What is PR and why does your organisation need it?
Public Relations or PR is defined as deliberately controlling the spread of information about your company or service.
It covers everything from investor and government relations to social posts, traditional media coverage and customer service. Good PR celebrates business achievements in an inclusive and authentic way.
It might be a social media post from a telco promoting improved internet speeds or an interview with a CEO talking about a new recycling initiative.
One of the best forms of PR is a positive news article in the relevant trade press or in the mainstream news cycle. This type of brand promotion helps retain existing customers and bring in new ones.
BENEFITS OF PR
The purpose of PR is to build trust and showcase what makes a company different to its competitors.
A genuine customer case study talking about the benefits of a new technology solution can be more impactful than a straight advertising campaign and often cheaper.
Sharing the right customer win could lead to new customer sales and increase the turnover of the business.
An article about a unique type of service can potentially attract investors and lead to the growth of the company.
SOCIAL MEDIA vs PR
Maintaining a strong social media presence can help businesses generate revenue and provide an avenue for customer service.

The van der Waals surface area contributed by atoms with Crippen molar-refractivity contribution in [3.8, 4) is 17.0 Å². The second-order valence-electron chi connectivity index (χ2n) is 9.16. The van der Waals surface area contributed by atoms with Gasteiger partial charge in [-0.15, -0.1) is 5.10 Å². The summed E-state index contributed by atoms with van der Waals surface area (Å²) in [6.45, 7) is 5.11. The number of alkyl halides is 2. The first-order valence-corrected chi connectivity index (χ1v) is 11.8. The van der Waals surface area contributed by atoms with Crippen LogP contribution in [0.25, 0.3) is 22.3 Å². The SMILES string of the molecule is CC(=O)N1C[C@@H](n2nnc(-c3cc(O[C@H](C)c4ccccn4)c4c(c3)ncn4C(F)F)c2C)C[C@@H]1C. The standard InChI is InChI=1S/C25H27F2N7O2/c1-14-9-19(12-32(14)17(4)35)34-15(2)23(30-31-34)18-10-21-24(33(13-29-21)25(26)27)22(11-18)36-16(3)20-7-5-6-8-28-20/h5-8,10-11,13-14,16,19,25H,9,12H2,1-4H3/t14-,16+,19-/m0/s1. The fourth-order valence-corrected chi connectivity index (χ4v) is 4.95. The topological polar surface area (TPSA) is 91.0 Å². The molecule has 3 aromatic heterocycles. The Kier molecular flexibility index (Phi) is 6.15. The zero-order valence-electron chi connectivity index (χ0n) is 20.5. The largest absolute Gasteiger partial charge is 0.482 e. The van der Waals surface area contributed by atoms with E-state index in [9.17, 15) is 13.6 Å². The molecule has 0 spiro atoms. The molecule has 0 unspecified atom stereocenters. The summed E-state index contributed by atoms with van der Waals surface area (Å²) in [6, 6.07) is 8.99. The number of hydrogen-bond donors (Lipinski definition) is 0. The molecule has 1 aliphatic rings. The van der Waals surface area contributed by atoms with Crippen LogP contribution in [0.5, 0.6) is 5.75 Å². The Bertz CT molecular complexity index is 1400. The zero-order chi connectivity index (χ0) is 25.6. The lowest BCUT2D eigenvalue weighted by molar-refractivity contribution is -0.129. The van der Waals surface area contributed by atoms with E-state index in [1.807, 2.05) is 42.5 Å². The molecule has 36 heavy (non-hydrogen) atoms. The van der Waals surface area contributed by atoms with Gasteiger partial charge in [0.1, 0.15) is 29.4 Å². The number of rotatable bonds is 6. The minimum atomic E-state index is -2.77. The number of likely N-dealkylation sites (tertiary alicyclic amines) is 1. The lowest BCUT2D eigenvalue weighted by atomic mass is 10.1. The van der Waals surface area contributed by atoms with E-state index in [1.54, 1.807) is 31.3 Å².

But if a business only shares information with its existing social media users, it will continue to reach the same limited audience.
PR is designed to reach a wider demographic and generally includes paid social media outreach to try and broaden the company’s reach.
PR agencies specialise in either B2B or B2C clients and generally charge an hourly rate that will change depending on the experience level of the consultant.
Agencies will offer a range of services to help businesses identify their successes and share that message over a wide variety of platforms.
They can work out key audience groups, identify customer wins that technology journalists might be interested in covering and then pitch those stories on their behalf.
There are also agencies that focus on social media and will create a social media campaign from concept through to design and implementation.
This can involve advising on which audiences to target with paid posts and conducting social listening to track how often and where your brand is mentioned online.
GOING IT ALONE
You can generate your own PR by looking at the publications you would like to appear in and identifying opportunities for your business.
Develop your story idea (known as a pitch) and the key points you would like to get across.
Try and establish why you think it makes an interesting story and work out what the photographer could shoot for pictures? Who could the journalist speak to?
Work out what makes it unique before you contact the media. Test it on an impartial friend or an honest co-worker.
If you contact the journalist and they are not sure about the story, ask them what they are looking for? Or what they think you would need to make it a story.
Related: How not to do PR